Title: American Pop (1981)
Director: Ralph Bakshi
I’ve reviewed a couple of Ralph Bakshi’s animated films here on The Film Connoisseur and I’ve noticed how they all have a couple of things in common, first, they are very street, always about the struggles of the working class against the system. They are about the hustlers, trying to survive in this big bad world. The counter culture always works itself into his plots somehow. The nature of the animation is always sketchy, but very much alive. His cartoon characters, though animated caricatures, are always laced with reality, a reflection of society. Music also plays a big part in Bakshi’s films, it almost seems to be symbiotically entwined with his animated images. So does dancing, and the Jewish people. American Pop has all these things and one added element that is seldom found in a Bakshi film: coherence!
American Pop is an epic animated film that spans various decades and four generations of a Jewish family. From the very beginning, the family we follow always leans towards the entertainment world, towards the music, towards the performing arts. “It’s the music I love” says one of the main characters at one point. We always follow the male of the family, from generation to generation, each generation confronting a stumbling block that doesn’t allow them to reach maximum potential, that doesn’t allow them to be who they really want to be. These are all talented characters in their own way, but be it drugs, or marriage or war…something always seems to get in the way of art, of getting that big break in life, of making it big. Will someone in the lineage ever truly make it?
Gotta give kudos to Bakshi here, this is, I’m pretty sure, one of his best films, if not his best one. I’ve yet to see more of his films because some are difficult to get a hold of. But if I’m to judge his body of work by what I have seen, I’d say that American Pop is Bakshi’s masterpiece. It’s his best structured film, it seems focused and with a purpose, something I never got with Fritz the Cat (1972) which is kind of scattershot and surreal. American Pop has a feel of someone who wants to tell a clear story, to make a point and I loved that about it. Out of all of Bakshi’s films, I’d say this one has the most control over storytelling and the best written one. I loved how the film is structured, how we go from generation to generation seeing how each confronts the society of their time, be it gangsters or the Second World War, or drug addiction and the counter culture. We go from family member to family member until we finally meet the most driven one, the one that’s destined to make it no matter what, “the chosen one” so to speak; the one for whom all the stars aligned. The film made me think about generations of my family and what we have collectively achieved.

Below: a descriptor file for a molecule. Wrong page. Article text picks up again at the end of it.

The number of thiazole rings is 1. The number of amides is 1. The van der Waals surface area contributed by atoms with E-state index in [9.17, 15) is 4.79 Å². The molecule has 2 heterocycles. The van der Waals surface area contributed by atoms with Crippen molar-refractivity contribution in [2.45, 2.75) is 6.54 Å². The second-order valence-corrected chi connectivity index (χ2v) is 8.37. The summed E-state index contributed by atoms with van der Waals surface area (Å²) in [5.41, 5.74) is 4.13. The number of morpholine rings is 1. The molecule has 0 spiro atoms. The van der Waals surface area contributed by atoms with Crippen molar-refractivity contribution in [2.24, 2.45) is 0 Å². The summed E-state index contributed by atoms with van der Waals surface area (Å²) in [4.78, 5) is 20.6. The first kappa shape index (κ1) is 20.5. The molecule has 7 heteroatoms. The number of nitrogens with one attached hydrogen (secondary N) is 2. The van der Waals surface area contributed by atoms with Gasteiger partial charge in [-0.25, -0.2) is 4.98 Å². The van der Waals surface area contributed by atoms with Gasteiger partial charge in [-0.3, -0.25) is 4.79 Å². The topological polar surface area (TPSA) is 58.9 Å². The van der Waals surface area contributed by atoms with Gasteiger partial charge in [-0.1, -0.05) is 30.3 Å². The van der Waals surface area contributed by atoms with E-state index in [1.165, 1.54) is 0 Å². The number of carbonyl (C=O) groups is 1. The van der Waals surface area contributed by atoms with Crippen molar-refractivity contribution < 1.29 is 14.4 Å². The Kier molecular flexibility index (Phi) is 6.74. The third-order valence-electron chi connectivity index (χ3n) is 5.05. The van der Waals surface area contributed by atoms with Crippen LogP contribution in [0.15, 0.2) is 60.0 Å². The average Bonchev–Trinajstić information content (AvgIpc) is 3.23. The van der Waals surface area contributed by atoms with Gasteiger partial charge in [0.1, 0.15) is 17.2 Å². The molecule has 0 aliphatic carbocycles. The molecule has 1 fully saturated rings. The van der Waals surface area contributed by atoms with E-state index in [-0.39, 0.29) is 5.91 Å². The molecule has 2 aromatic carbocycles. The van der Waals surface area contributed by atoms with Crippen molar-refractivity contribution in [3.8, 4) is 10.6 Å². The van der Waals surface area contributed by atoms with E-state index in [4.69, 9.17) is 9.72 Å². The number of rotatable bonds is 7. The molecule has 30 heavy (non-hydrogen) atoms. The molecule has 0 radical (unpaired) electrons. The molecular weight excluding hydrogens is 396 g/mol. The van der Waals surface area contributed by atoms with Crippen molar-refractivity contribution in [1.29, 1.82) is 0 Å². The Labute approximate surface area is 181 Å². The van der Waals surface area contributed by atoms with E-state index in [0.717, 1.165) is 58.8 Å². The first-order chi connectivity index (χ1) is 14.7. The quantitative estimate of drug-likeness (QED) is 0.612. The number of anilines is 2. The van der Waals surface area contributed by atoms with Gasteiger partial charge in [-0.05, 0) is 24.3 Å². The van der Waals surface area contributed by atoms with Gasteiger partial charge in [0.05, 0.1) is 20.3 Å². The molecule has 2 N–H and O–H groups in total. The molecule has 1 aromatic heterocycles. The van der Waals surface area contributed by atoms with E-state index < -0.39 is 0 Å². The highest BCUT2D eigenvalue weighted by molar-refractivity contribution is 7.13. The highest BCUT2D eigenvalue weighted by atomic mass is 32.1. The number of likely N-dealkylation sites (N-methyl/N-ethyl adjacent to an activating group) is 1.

Bakshi’s characters all have these realistic movements and gestures because almost the entire film is ‘rotoscoped’, which is an animation technique where they film the live action performances and animate over these performances; not unlike today’s motion captured performances, in fact, rotoscoping is the grand daddy of the motion capture technique. The result is that the animated characters have very realistic gestures and movements. But still, if the performances and the movements that are rotoscoped aren’t any good, then your movie won’t be any good either, just look at the mess that is Cool World (1992) to see what I mean. What amazed me about American Pop is how good the performances where, you almost get a feeling like American Pop could have been made live action and it would have been just fine. These characters are alive! They got attitude, they got things on their minds and they are going to say them! There are some tragic moments that will pull your heart strings and there are very sweet tender moments of love and human connection that will get to you. There’s this scene where one of the characters falls in love with a dancer, and without saying a word they both know they want each other; what amazed me about the scene was how we get all this not from dialog, but from animated images that transmit these ideas and emotions without a single word.
At the same time, American Pop is also about the evolution of American music, hence, the title of the film. We see American Music go from big band, to jazz, to hippy rock, to punk, to the birth of rock and roll, to every kind of music you can think of. We go from Ira Gershwin to Bob Dylan, to the Doors, to the Mamas and the Papas, I tell ya, this soundtrack is truly amazing. So many awesome bands and songs, this is a soundtrack you will want to have. There are many things that make American Pop the pinnacle of Bakshi’s abilities as a storyteller and a director. It is an ambitious decades spanning story that will get to you in the end, and for this and many other reasons you can discover when you see the film for yourself, I wholeheartedly recommend it to lovers of animation, but also to those who love their films entwined with emotions and real characters that suffer and feel; characters that never give up and in the end, triumph. This is truly a criminally underrated piece of animation that should be viewed and spoken about a hell of a lot more.
Rating: 5 out of 5